There is no reason to not regularly change your air filter.
Dear Tom and Ray:
My father has a 1989 Chrysler LeBaron with 56,000 miles on it. I was amazed when he told me that he has never changed the air filter on it. I told him he was crazy and that it needs to be changed. He came back with the old "if it ain't broke, don't fix it." He says he does not drive on dirt roads, and the car has low mileage, so he does not have to change the air filter. Please settle this debate. Is he crazy? -- Paula
RAY: Well, he might be crazy, Paula. But we can say with certainty that he's an A-one cheapskate. And he's wrong about the air filter.
TOM: You don't have to drive on dirt roads to clog up your air filter. There's plenty of dirt in the air and around the engine.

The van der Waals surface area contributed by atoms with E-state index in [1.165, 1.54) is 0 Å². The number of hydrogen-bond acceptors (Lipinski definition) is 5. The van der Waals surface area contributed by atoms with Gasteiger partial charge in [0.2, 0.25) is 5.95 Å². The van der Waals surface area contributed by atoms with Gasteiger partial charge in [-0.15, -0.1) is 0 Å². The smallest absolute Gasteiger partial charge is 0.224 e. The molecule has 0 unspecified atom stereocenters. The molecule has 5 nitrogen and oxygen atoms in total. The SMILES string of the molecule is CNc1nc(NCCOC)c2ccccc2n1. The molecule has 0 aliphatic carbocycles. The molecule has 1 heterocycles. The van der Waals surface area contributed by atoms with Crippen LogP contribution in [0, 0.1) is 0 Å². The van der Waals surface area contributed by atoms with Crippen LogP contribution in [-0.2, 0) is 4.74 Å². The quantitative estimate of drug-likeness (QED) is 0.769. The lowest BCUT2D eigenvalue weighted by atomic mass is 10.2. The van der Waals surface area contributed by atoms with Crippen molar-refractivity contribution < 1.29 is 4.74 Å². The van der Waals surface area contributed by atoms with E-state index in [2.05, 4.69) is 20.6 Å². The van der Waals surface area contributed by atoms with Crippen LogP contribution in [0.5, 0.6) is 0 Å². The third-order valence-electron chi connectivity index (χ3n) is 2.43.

RAY: The air filter is there to prevent that dirt from being sucked into the combustion chambers, where it can scratch and score the cylinder walls and ruin the engine.
TOM: Usually when a filter gets really dirty, the engine will start to run poorly due to lack of air. Some people (maybe your dad does this) then remove the filter and bang it against their hand to shake some of the dirt out of it. This can work for a while. But eventually, the paper that does the actual filtering disintegrates. And then you've got no filter at all.
RAY: And that's not good. Over time, the cylinder walls will get scored, and the car will start burning oil. So this is one of those things that IS worth "fixing," even though it isn't "broke."
TOM: Plus, it only costs 10 bucks. I mean, there's cheap, and then there's silly-cheap.
RAY: And he drives so few miles that who knows? He might only need two or three more air filters over the course of his lifetime. So get him one for Christmas and two for his birthday, Paula. That'll be a nice way to tell him you won the bet.